Re: FC3: Problems with mounting USB harddisk

From: Paul Howarth (
Date: 12/10/04

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    To: For users of Fedora Core releases <>
    Date: Fri, 10 Dec 2004 08:26:25 +0000

    On Fri, 2004-12-10 at 09:20 +0100, Stephan Gro wrote:
    > Am Donnerstag, 9. Dezember 2004 22:06 schrieb Terry Polzin:
    > First of all, with this last posting I am moving my enquiry to fedora-list as
    > I seem to bother some guys on this list with an FC3 topic. I am sorry for
    > being off-topic here though I believe this problem still persists in FC4 (I
    > do not have the time to test this).
    > > On Thursday 09 December 2004 15:57, Stephan Gro wrote:
    > > > Hi,
    > > >
    > > > I'm trying to use my external USB harddisk under FC3. When I plug in the
    > > > disk it is recognized by hald and the /etc/fstab is (correctly) modified
    > > > (see attachment). But if an unpriviledged user mounts one of the ext3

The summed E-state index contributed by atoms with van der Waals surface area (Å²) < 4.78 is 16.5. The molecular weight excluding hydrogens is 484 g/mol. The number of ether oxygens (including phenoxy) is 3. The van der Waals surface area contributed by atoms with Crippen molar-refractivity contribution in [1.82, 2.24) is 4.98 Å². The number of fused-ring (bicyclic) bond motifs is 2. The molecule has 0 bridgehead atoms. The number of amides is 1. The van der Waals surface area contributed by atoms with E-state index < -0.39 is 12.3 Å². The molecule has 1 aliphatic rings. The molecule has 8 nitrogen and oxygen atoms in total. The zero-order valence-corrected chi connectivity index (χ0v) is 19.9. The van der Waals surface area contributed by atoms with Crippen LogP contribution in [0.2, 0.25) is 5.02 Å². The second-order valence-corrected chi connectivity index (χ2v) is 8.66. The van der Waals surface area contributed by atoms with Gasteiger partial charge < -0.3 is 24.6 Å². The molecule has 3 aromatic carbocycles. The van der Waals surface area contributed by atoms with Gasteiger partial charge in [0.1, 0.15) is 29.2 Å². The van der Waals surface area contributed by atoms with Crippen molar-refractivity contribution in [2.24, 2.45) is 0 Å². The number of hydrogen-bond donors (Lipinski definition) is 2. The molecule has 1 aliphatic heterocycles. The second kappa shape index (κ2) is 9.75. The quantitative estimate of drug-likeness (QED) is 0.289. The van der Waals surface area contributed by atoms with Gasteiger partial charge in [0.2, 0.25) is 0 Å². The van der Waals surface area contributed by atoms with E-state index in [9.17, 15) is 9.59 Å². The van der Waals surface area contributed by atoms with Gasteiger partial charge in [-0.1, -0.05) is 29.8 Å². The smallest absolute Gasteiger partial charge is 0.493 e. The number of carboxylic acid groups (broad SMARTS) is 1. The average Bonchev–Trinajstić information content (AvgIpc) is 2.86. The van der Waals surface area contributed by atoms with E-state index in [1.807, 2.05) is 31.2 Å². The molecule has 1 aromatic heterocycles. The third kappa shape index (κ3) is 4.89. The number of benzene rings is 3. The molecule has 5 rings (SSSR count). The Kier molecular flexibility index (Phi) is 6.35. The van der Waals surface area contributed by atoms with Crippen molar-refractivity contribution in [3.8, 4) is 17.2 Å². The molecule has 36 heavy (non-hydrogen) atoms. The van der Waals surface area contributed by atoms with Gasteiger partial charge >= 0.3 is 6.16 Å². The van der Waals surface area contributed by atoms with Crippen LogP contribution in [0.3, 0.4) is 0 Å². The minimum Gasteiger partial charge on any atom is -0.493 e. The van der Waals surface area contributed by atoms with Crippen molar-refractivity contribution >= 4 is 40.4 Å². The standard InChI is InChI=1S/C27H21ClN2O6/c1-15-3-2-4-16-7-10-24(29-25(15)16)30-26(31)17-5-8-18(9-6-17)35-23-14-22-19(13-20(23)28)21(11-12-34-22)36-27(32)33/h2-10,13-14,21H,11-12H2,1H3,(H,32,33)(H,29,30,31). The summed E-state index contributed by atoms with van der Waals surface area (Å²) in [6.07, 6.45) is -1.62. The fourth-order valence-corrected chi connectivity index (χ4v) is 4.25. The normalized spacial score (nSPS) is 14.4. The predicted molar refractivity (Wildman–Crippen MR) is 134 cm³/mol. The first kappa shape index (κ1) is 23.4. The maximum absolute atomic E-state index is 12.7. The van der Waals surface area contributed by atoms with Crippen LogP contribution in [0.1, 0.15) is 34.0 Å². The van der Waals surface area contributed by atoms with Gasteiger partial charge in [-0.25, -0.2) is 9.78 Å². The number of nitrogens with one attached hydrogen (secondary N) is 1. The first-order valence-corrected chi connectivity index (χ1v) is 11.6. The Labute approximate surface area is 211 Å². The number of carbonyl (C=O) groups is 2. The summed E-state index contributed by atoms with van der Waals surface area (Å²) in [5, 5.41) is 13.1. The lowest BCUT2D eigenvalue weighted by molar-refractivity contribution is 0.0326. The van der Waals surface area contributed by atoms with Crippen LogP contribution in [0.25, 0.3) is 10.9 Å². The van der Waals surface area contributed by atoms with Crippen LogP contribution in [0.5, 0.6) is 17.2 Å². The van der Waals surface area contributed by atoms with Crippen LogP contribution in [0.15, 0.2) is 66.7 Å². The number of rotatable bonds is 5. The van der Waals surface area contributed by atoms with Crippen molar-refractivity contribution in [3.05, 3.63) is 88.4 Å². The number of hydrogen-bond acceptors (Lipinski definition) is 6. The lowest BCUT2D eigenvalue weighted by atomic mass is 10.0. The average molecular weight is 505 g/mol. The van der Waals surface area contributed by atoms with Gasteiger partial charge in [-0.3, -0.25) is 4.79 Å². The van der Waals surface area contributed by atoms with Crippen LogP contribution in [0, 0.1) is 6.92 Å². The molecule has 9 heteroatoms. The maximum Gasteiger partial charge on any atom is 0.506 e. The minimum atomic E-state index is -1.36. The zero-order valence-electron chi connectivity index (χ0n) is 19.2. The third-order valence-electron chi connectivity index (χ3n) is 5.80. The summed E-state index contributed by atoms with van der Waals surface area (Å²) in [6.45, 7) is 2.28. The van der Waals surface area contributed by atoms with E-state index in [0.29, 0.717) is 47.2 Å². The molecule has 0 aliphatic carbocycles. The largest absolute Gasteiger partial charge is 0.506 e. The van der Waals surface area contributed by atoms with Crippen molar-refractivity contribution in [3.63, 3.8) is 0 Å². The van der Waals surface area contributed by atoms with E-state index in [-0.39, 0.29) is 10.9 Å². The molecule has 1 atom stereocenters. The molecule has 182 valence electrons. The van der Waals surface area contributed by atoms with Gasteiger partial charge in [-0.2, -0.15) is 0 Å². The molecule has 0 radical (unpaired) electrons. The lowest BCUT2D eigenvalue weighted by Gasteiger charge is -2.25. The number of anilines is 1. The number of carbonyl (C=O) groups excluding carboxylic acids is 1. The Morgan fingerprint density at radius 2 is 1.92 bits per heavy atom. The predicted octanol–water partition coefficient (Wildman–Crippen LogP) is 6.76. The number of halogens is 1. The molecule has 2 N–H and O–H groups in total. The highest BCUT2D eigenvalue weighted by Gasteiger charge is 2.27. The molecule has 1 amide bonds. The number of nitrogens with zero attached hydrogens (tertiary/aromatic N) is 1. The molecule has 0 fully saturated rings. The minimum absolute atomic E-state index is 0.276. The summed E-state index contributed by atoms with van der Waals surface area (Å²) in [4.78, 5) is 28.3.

> > > partitions he only has read access but no write access on it. Only root
    > > > is alowed to read AND write to the partition. If the partition is
    > > > formated as FAT the user mounting it has both read and write access to
    > > > it. Short question: Is it possible to get read-write access for ext3
    > > > partitions and if yes, how must I adjust my config?
    > > >
    > > > Thank you for some advice.
    > > >
    > > > Regards,
    > > > Stephan.
    > >
    > > What are the permissions on
    > >
    > > /media
    > > /media/usbdisk
    > They are (of course) owned by root and only writable for root but if I mount a
    > FAT-partition, the ownership is changed automatically to the user who mounted
    > it. So, to render my question more precisely: Why isn't the ownership of a
    > mounted ext3 partition not ajusted to the id of the mounting user?

    FAT filesystems have no concept of user/group, so the driver has to
    decide which user/group should "own" the files.

    Unix filesystems do understand users and groups and so the ownership of
    the files is already specified - no need for the driver to do anything
    special. If the files on the USB disk have the same UID as your
    unprivileged user and the permissions for the file allow writing by that
    UID, the unprivileged user should be able to write to them.


    Paul Howarth <>
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